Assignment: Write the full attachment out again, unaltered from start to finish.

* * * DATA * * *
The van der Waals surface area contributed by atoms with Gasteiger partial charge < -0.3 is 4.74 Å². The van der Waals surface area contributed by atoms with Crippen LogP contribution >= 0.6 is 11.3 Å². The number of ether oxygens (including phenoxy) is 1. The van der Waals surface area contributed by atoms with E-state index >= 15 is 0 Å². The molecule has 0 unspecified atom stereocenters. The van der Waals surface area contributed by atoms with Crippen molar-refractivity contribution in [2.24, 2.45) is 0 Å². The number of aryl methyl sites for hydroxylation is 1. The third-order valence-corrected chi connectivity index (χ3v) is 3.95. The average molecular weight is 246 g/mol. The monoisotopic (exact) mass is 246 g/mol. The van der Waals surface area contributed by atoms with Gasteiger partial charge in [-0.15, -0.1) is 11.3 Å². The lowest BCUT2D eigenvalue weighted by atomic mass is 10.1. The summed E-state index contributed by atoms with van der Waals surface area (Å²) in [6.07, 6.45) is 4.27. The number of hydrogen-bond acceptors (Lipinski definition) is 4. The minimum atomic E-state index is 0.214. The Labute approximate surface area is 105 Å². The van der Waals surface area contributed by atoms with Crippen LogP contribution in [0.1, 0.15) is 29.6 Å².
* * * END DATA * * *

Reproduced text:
The van der Waals surface area contributed by atoms with Gasteiger partial charge < -0.3 is 4.74 Å². The van der Waals surface area contributed by atoms with Crippen LogP contribution >= 0.6 is 11.3 Å². The number of ether oxygens (including phenoxy) is 1. The van der Waals surface area contributed by atoms with E-state index >= 15 is 0 Å². The molecule has 0 unspecified atom stereocenters. The van der Waals surface area contributed by atoms with Crippen molar-refractivity contribution in [2.24, 2.45) is 0 Å². The number of aryl methyl sites for hydroxylation is 1. The third-order valence-corrected chi connectivity index (χ3v) is 3.95. The average molecular weight is 246 g/mol. The monoisotopic (exact) mass is 246 g/mol. The van der Waals surface area contributed by atoms with Gasteiger partial charge in [-0.15, -0.1) is 11.3 Å². The lowest BCUT2D eigenvalue weighted by atomic mass is 10.1. The summed E-state index contributed by atoms with van der Waals surface area (Å²) in [6.07, 6.45) is 4.27. The number of hydrogen-bond acceptors (Lipinski definition) is 4. The minimum atomic E-state index is 0.214. The Labute approximate surface area is 105 Å². The van der Waals surface area contributed by atoms with Crippen LogP contribution in [0.1, 0.15) is 29.6 Å².